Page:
To identify, appraise and synthesize the available evidence on two-stage revision hip arthroplasty with or without the use of an interim spacer for managing late prosthetic infection. The review methodology was designed by referencing the PRISMA checklist and flow diagram, and a PICOS framework (Population, Intervention, Comparator, Outcomes and Study designs) was used to search for studies to incorporate within the review. Two independent investigators were involved in searching for relevant articles that fulfilled the inclusion criteria for the study. Critical appraisal of the selected articles was carried out using the relevant Critical Appraisal Skills Programme checklists. From an initial pool of 125 articles, four studies satisfied the inclusion criteria and quality assessment and were included for final review. Two patient groups were identified from within the selected studies – spacer and non-spacer; both groups were assessed in terms of functional outcome, infection cure rates and technical difficulties encountered during treatment. Better functional outcome was reported in the spacer group, both in the interim period between the two stages, and after completion of treatment. The use of spacers reduced operative difficulty during the second stage and accelerated patient discharge. Reinfection and infection persistence rates were higher in the non-spacer group. Within the spacer group, articulated spacers performed better in all parameters. The results of this review reinforce the available evidence supporting the use of interim hip spacers in revision hip arthroplasty for prosthetic infection, and also indicate that articulated hip spacers could be an attractive option going forward.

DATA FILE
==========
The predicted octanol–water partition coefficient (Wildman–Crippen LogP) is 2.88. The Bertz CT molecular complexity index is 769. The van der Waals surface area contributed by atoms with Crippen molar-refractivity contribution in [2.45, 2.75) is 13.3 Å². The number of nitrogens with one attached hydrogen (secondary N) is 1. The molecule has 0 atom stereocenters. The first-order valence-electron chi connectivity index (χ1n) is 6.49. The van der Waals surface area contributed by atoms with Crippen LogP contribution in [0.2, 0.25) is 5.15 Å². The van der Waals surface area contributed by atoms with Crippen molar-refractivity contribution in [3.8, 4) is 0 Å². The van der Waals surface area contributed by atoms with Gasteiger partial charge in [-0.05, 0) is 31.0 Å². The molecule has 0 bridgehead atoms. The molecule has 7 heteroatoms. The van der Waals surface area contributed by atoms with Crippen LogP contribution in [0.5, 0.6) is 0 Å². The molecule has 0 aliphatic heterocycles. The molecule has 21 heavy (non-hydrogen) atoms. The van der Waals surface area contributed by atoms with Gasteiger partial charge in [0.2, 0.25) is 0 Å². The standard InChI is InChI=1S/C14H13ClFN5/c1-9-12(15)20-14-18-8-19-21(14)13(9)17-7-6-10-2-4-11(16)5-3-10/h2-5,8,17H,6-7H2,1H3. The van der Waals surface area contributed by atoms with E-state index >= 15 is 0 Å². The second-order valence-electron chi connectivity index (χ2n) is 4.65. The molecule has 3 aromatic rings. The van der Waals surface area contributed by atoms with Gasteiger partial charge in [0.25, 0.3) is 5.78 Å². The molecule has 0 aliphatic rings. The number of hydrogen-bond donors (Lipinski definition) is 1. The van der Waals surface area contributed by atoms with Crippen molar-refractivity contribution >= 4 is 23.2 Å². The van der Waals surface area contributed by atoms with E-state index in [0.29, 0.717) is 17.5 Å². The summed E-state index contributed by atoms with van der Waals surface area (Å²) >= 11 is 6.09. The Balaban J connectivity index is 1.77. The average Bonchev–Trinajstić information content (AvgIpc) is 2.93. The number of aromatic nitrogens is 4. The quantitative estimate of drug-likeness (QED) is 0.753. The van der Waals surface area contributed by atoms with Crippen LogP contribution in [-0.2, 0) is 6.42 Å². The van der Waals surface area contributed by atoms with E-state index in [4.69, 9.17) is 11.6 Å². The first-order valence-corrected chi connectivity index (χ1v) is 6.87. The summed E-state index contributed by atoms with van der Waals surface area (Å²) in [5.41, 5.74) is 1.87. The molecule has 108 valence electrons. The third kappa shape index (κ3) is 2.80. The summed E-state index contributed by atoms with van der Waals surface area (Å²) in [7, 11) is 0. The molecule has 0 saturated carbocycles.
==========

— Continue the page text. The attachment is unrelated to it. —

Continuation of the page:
|Publication status||Accepted/In press - 26 Oct 2020|
- Hip infection